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Old 8th Apr 2021, 3:11 pm   #1
Al (astral highway)
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Default Current transformer termination best practice - a theoretical situation

I'm well practiced at using current transformers (CT's), both home-wound and commercial, at high frequencies, so no explanations needed.

But I have a situation that is pre-occupying me and I wonder about best practice in this specific situation.

So we have a CT that is connected to logic on a board I made with SMD components. It's designed to detect overcurrent on my home-built inverter, via a pre-set limit. The CT is home-wound on two ferrites, and 1:1000 ratio.


Previously, I was very cautious and terminated the CT with a burden resistor soldered to the proximal ends of the leads, right where the windings finish. This was connected via twisted pair to another -- this time SMD resistor -- on the board, about 20cm distant.


So we have a CT correctly terminated, a twisted pair about 20 cm long, and then another resistor, right on the board.


Ideally we could ditch the burden resistor attached to the CT and rely on the SMD component on the board. Obviously the calculations are different but this is trivial for me and off-topic.


My sense is that this would be bad practice, since if the SMD resistor (nominally 1W rated) fails OC, then kilovolts would be present on the suddenly unterminated CT - it's 1:1000, remember, and there are pulses of hundreds of A being sampled by the CT.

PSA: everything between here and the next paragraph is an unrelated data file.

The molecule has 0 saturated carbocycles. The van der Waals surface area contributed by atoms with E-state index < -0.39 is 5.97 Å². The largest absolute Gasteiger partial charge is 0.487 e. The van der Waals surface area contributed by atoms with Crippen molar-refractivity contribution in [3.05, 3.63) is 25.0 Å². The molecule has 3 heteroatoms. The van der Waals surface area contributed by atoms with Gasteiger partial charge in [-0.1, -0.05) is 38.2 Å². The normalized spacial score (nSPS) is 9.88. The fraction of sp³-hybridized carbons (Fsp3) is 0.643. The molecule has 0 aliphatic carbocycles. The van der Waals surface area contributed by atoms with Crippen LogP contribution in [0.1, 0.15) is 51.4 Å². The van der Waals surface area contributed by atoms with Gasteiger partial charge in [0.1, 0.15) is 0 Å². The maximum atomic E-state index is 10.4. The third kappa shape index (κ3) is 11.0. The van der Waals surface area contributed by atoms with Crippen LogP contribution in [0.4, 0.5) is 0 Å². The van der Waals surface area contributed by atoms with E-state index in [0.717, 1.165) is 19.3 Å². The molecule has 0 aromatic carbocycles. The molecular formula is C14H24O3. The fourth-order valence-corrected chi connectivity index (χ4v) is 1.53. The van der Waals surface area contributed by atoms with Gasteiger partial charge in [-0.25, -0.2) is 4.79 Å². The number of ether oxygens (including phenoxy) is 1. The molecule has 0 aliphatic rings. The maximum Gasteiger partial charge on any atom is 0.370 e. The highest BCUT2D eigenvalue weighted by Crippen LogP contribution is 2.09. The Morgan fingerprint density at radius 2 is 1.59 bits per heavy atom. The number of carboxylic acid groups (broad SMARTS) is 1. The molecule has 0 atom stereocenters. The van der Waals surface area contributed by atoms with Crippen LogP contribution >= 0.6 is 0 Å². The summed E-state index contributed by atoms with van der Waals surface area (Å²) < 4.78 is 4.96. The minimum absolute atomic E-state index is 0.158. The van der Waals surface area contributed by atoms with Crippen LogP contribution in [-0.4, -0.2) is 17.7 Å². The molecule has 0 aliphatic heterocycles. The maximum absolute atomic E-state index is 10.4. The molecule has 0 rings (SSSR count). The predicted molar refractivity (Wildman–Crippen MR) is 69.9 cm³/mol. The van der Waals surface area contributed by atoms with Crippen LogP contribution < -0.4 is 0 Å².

I've spoken to folk who are happy doing this, but it doesn't sit right with me.


What would you do if you were designing a commercial product and it wasn't possible to eliminate the 20cm of twisted pair?

Also, there at HF (say 250KHz) there must be subtle but noteworthy differences between the CT terminated with a burden resistor right on its windings, and one terminated there followed by twisted pair 20cm long and then another burden resistor. After all, this is a kind of transmission line, and I know transmission lines embody complex theory. I can't assume what these differences are but I would be curious what the theory says.

Thanks folks
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Old 8th Apr 2021, 7:57 pm   #2
Ed_Dinning
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Default Re: Current transformer termination best practice - a theoretical situation

Hi Al, in power system practice it is nor unknown for a CT sec to become disconnected on a metering application. The usual trick was to fit a voltage dependent resistor (varistor, etc across the terminals and heatsink this device. Quite a bit of power can be dissipated in this device and it was normal to fit a latching thermal switch onto the heatsink with spare contact to operate an alarm.
Note that a zener will not work well in this position

Ed
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Old 8th Apr 2021, 8:54 pm   #3
Al (astral highway)
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Default Re: Current transformer termination best practice - a theoretical situation

Hi Ed, thanks for the confirmation and solution! I'll treat as if this is a possibility.
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Old 9th Apr 2021, 8:03 am   #4
GMB
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Default Re: Current transformer termination best practice - a theoretical situation

I would always say that if a single point of failure leads to a dangerous situation then that is bad.

I can't see a problem with the 20cm twisted pair link unless this is working at GHz frequencies.
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